By Aparna Pallavi
Tuesday, January 16, 2007
In the past three years, farmers in a central India region have committed suicide by the thousands following bad harvests. Now, their widows are left to grieve and worry about the arrival of moneylenders and debts they don't understand.
NAGPUR, India (WOMENSENEWS)--A stuffed wildcat still hangs in the little verandah of Chadrakala Meshram's house.
Her late husband, who hanged himself on Oct. 2, 2006, killed and stuffed the animal himself for a local festival, she says, her eyes lighting up.
"He would perform at the festivals every year," she says. "He was a cheerful man. He loved to have fun; never one to brood or sit around sulking."
What could have made him commit suicide?
"I don't understand," says Chandrakala, her eyes clouding. "For the last three years the crops were bad. He looked very tired. He would not talk much. He stopped telling me where he got the money he was bringing into the house. Even today I don't know how much we owe, and to whom."
(First names are being used in the story to aid identification since many people live in tribal communities where a whole village or several villages may share the same clan name.)
Policy-makers, social activists and media commentators here have been grappling with an outbreak of more than 3,000 suicides in the past three years among male farmers of Vidarbha, a region in Maharashtra state.
But while onlookers wonder and debate how to stop the suicides, the steady pace continues with a new suicide tally beginning to build for 2007, a year that is only a couple of weeks old.
The crisis leaves women such as Chandrakala struggling to cope with serious financial uncertainties.
Kharif--the first crop after the monsoon season spanning from July to October--has mainly been harvested and the second crop is now coming along.
As many farm widows do what they can to keep up with these demands, they and their families are apprehensive about the debts their deceased relatives left behind. Many don't know the size of those debts or even who will come to collect or when.
"I will just accept what they say," says Chandrakala, referring to moneylenders. "The man is gone. How can I fight with anyone now?"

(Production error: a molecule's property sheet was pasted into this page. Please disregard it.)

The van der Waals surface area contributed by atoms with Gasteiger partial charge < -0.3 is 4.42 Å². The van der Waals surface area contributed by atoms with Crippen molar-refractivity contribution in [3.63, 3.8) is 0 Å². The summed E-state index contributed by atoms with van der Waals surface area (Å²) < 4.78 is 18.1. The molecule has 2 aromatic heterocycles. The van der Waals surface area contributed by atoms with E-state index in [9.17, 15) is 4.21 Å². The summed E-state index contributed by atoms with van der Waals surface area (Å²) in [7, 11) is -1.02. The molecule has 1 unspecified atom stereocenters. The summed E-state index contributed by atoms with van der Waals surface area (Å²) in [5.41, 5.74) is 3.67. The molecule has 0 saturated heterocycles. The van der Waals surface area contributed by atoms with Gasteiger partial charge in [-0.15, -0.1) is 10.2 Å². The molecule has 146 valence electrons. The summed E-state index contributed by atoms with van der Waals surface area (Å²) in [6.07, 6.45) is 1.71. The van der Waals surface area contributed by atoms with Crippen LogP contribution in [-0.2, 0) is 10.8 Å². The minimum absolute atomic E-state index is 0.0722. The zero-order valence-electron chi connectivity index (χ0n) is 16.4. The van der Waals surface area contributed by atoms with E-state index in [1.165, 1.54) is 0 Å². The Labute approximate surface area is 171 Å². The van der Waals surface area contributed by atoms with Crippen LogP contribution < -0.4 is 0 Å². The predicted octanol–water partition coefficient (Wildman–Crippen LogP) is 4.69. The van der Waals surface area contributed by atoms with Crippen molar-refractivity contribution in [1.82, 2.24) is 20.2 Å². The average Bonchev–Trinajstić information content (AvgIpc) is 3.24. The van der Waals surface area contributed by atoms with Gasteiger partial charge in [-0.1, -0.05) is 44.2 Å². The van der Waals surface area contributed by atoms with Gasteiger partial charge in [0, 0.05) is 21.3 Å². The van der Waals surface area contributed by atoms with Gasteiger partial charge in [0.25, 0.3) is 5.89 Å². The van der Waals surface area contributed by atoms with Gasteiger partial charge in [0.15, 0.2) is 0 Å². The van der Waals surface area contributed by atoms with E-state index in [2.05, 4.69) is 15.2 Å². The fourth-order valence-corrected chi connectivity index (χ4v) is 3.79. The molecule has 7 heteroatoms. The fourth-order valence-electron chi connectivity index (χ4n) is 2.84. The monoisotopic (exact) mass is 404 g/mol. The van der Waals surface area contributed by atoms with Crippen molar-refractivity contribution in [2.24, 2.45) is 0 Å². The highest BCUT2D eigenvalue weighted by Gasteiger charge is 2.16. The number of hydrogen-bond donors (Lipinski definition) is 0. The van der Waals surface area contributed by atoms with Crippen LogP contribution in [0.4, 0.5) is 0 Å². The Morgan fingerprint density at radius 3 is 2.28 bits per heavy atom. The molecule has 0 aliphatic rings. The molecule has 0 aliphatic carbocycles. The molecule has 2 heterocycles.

Chandrakala, who lives in a village in the region of Vidarbha--which has seen the largest number of farmers' suicides--says that her husband first borrowed about $300 from a cooperative bank, which typically charge annual interest rates of between 7 percent and 9 percent.
When repeated crop failures in the last four years made him unable to repay he started getting private loans from sources unknown to Chandrakala. She says she does not know either the amount of money he had borrowed, from whom or the rate of interest he negotiated. It is common for moneylenders in this region to charge around 10 percent a month or between 120 percent and 300 percent a year.
"Loans are nothing new to farmers," says elderly Bhagiratha Shende, another villager in the Yavatmal district of Vidarbha whose husband committed suicide several years ago. "We would take loans at the time of sowing and return them after crops as a matter of course. But the loans of today are not like those. They are jeevghenya (life takers)."
Bhagiratha's second son Anil Shende committed suicide in August. Vandana Shende, his 28-year-old widow, is also a farmer's daughter.
"Resowing is such a horror these days," the young widow says and talks about the $25 cost of a small bag of seeds. "My husband had to take too much loan this year because our crops got washed away by rain twice. Earlier it was not like that."
She says the cost of supplies has risen to such an extent that they barely covered what they sell from their cotton harvest.
Unlike many widows, she at least has a sense of what she owes. Anil, who was farming three acres of land, owed about $300 to a cooperative bank and another $1,200 or so to private moneylenders.
More farm widows are like Rekha Gurnule, who doesn't know the scale of the debts her husband acquired before his death. "Earlier my husband would discuss every loan he was contemplating with me," she says. "But in the last five or six years things began to go bad."
She says the rising costs of seeds and the onset of droughts and floods drove her husband to make deals that he didn't talk about. "He started getting haphazard and unplanned loans to meet farming expenses. Around that time he stopped telling me where he was getting the money, how much he was borrowing."
"Among us farmers, men do not believe in troubling their families with painful things," says Urkuda Bai Atram, an elderly suicide widow. "Men may discuss finances with their families in peace time, but when the pressure mounts they clam up. Then you know it is time to worry."
While women have the legal right to own property, the common practice among older widows is to simply hand over their land to their sons and become farm laborers.
Some, like Bhagiratha Bai, have divided the land among the sons, keeping one share for themselves.
Very young widows, especially those with no children, can be compelled to return to their parental homes. About 30 percent of all the widows in the Vidarbha region have lost their land, according to the Vidarbha Jan Andolan Samiti, a group that has been collecting information on the region's suicides.
For the younger widows with small children, the problem of keeping their farms going is overwhelming.
"I will have to employ a gadi, won't I?" says Chandrakala, referring to a contract farm manager. "That will be expensive. I will have to pay a big sum to him every year, which will add to my expenses."
Aparna Pallavi is a freelance writer in India specializing in development issues.